After Washington went a winter without landing a ninth-inning man and a spring training trying to figure out who would earn the role, manager Dusty Baker announced Thursday the 28-year-old Treinen won the job.
Baker, general manager Mike Rizzo and pitching coach Mike Maddux waited until the team's final day in Florida -- the Nationals were playing an exhibition game at the Boston Red Sox -- to settle on Treinen, who found out Thursday morning that he would be the reigning NL East champions' closer.
Washington will travel north for two more exhibition games against Boston -- one in the nation's capital on Friday, the other in Annapolis, Maryland, on Saturday -- before opening the regular season Monday at home against the Miami Marlins.
"I think a lot of us came into spring willing to put our heads down and compete and be the best that we can, knowing that we're all going to have valuable innings," Treinen said. "To be in the position Dusty has put me in, I feel honored. I'm excited to have that opportunity. I'm looking forward to progressing and taking it this season and doing the best I can for my teammates and hopefully locking down games for us."
The right-hander's powerful sinker has become his key to success after being converted from a starter to a reliever. He finished last season, his third in the majors, with a 2.28 ERA and 8.5 strikeouts per nine innings.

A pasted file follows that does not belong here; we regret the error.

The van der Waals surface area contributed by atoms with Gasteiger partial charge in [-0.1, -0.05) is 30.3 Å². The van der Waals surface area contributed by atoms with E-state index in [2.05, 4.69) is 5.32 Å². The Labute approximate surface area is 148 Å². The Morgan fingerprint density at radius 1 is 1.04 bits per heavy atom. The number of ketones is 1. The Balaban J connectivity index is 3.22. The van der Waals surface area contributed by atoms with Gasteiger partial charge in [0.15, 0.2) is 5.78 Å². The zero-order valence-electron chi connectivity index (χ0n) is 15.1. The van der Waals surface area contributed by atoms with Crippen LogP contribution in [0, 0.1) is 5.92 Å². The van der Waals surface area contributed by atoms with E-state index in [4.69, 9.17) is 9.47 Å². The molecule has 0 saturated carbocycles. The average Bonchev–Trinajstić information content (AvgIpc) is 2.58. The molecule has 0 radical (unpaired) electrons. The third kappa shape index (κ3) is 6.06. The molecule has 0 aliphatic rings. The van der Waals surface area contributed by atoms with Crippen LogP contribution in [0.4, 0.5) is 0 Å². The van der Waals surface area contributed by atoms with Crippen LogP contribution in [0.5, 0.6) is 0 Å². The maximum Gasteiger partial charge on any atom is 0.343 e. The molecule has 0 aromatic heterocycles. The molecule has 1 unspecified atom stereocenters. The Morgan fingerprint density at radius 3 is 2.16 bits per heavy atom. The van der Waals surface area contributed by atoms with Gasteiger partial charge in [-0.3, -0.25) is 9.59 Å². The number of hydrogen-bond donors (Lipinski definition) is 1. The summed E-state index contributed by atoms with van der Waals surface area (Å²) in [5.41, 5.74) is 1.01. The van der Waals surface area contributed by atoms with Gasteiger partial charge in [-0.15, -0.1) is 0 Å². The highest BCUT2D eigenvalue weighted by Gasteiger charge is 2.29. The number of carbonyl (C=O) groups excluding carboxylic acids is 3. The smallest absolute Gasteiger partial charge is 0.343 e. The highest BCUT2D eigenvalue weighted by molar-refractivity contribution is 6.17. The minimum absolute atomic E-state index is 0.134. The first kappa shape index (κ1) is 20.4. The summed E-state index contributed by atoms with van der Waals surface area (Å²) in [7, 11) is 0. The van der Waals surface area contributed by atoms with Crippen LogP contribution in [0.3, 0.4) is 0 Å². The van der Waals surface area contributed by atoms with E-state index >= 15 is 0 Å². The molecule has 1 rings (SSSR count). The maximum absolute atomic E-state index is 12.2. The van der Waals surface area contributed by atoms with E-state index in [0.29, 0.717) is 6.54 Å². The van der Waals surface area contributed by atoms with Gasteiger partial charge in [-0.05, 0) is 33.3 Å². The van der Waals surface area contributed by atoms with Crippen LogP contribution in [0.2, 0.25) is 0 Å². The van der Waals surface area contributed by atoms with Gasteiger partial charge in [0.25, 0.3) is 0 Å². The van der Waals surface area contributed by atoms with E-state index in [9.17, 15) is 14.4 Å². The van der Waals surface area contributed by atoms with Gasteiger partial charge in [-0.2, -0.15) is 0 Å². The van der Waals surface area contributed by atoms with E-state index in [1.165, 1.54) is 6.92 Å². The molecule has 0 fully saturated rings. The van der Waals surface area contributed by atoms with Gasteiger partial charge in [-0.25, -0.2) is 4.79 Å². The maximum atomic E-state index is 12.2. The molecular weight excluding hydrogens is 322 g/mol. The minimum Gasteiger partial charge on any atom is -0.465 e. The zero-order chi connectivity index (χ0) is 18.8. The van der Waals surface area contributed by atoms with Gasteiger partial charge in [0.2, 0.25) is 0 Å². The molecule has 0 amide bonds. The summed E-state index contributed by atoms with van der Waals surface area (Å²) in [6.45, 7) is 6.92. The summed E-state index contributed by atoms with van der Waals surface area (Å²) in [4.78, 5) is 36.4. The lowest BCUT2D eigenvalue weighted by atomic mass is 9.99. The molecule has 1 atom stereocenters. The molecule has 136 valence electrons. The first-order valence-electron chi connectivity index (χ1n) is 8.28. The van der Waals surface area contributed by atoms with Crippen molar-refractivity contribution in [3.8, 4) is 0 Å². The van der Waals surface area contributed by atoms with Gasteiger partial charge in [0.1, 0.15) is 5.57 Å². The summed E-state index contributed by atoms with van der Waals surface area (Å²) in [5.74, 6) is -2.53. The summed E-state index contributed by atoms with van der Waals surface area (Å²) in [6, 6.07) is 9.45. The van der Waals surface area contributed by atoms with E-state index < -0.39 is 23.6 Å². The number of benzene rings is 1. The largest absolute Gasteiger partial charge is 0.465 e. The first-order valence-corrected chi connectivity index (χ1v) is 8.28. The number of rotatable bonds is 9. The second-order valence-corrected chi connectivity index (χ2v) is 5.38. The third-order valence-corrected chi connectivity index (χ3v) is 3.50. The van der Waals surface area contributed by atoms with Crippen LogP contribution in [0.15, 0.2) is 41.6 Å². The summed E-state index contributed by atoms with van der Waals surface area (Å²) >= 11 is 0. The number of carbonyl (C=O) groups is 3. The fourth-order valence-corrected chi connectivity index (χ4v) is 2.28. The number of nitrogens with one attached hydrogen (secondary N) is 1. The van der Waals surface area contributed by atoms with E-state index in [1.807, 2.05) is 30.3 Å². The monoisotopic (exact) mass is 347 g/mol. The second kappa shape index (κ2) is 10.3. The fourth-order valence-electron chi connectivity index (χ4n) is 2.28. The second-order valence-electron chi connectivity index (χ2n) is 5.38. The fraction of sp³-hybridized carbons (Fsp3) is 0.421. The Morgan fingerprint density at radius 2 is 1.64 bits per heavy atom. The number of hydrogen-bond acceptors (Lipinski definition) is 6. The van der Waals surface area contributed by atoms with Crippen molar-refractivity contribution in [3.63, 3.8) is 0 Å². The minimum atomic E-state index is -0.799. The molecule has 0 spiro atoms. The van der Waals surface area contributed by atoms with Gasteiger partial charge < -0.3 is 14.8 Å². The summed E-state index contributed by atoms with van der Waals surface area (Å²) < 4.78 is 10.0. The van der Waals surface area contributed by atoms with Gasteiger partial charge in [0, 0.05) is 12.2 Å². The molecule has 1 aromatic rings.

"Blake has that turbo sinker," Baker said. "He may give up a hit or a walk, but he's always one pitch away from getting two outs with one pitch. He was really good at getting lefties out the second half last season. So perhaps he's found that formula. He's a strong young man and very durable. We think that (catcher Matt) Wieters and them can help him along. `Cause Wieters had (Jim) Johnson and (Zach) Britton, which are both sinkerball guys."
Last season, Treinen was typically used when another pitcher had entered a jam.
His sinker often results in ground balls, which translate into double plays. Baker preferred to deploy Treinen when there was trouble, not in a set inning.
That was one of the reasons Washington considered other options such as Glover, who is entering just his second full professional season, or Kelley, who has closed in the past. Both have injury concerns. Glover tore the labrum in his hip at the end of last season and spent the offseason rehabilitating it. Kelley has twice had Tommy John surgery.
Being the closer will be new for Treinen, but he vowed Thursday to remain the same quiet guy who enters to "The Outsiders" by Eric Church and not turn his unfamiliar role into an event.
Baker pointed out that several well-known closers -- from John Smoltz to Jonathan Papelbon, whose tenure in Washington was a flop -- began as starters before being converted to relievers, then eventually turning into closers.
"There's going to be some stumbles," Baker said. "I don't want him to think ... `You're going to have to stumble quite a few times before we're going to make a change.' ... But you can't just have one stumble and get somebody else. How do you develop that?"